How to Adopt a Step Child in Washington

By Amanda Bell

Updated July 20, 2017

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One of the most common adoption procedures in the state of Washington is adopting a stepchild. Although it is a relatively simple process, as long as both of the biological parents are on board with the adoption, the process can take a few months to complete.

Obtain consent from the biological parent. This step typically only applies to the parent that you are not married to; i.e., if you are married to the child’s father, you will need to obtain consent from the child’s mother. The biological parent will need to provide you with the written adoption consent. In most cases, ask the parent to sign this adoption consent form in front of a notary.

Read More: Do It Yourself: Step-Parent Adoption

Acquire consent to adoption from a child over 14 years of age. According to the state of Washington, psychologically capable children who have reached this age must agree to the adoption. A mental handicap in the child may waive this right.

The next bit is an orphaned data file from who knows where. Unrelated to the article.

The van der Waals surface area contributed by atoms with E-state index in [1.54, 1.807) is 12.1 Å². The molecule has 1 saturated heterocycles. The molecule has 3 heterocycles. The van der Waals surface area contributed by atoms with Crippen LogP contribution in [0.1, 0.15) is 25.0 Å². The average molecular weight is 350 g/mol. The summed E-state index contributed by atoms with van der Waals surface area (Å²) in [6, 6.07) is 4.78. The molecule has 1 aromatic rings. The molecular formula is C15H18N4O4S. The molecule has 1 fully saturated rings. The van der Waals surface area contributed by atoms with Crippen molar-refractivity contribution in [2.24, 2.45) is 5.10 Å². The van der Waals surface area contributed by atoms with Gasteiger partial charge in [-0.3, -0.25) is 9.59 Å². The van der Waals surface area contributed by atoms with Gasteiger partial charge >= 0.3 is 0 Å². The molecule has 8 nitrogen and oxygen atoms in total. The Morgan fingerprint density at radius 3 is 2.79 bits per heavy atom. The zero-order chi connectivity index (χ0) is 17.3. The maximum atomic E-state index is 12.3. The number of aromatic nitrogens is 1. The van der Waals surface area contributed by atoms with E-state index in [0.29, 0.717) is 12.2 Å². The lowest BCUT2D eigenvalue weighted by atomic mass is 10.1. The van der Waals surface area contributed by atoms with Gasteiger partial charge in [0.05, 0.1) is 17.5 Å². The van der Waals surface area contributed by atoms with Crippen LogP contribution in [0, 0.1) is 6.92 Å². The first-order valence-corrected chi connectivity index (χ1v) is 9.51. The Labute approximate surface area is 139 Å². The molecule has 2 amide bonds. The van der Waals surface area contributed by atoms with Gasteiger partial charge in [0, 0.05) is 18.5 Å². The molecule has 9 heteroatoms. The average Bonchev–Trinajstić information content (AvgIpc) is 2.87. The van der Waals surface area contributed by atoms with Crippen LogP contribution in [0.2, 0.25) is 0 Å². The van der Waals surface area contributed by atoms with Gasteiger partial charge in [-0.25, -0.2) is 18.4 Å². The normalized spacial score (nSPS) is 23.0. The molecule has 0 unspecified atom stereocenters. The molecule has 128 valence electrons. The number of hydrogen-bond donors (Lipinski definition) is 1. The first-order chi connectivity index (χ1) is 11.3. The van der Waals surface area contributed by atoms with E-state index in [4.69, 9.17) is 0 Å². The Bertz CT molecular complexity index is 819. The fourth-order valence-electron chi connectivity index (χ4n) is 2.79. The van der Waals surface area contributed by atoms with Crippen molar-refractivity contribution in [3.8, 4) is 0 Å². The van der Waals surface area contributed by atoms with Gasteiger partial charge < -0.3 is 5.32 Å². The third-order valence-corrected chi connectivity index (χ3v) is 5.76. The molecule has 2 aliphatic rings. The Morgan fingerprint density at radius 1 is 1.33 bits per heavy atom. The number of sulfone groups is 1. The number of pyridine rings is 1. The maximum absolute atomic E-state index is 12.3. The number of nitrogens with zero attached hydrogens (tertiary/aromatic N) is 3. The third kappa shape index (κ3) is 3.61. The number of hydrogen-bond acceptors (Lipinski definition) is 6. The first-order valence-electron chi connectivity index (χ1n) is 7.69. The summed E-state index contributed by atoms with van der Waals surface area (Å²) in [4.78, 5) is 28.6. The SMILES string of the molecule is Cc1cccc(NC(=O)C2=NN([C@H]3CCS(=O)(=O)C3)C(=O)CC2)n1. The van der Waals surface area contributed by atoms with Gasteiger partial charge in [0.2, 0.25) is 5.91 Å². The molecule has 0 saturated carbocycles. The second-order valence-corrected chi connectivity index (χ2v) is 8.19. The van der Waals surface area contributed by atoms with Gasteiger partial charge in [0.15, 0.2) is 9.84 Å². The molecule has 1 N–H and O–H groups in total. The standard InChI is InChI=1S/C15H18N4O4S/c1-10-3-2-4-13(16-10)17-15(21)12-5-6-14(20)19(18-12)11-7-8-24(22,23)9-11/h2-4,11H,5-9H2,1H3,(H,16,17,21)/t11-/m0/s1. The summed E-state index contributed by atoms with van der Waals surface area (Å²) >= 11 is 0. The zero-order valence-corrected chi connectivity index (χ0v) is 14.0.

Contact your local Superior Court and request adoption petition paperwork. Although some states provide these documents online, the state of Washington only provides hard copies. The court clerk will send you the package through the mail.

Complete the adoption petition forms. Make sure to read everything thoroughly and fill the paperwork out honestly. This information will go before a judge, and anything false could cause you legal problems and hinder the adoption of your stepchild.

Compile all of the requested documents. This will likely include the necessary adoption consent forms and a marriage certificate for you and your spouse.

Make copies of all of the paperwork and submit the original documents. Keep the copies for your records, especially the consent forms.

Send the documents via certified mail. This will provide you proof that you sent in the documents.

Wait for your court date. The Superior Court will assign your family a date to appear before a judge after the court has obtained all of your paperwork. The amount of time this process takes depends entirely on how busy the court is; the process could take several weeks or months.

Appear in court. So long as all parties approve the adoption of your stepchild, the judge will likely provide you with an adoption decree.

Tips

If you believe that any part of the adoption may be contested, yet it is still in the best interest of the child, you may want to hire a lawyer to handle the paperwork and appear with you before the judge.

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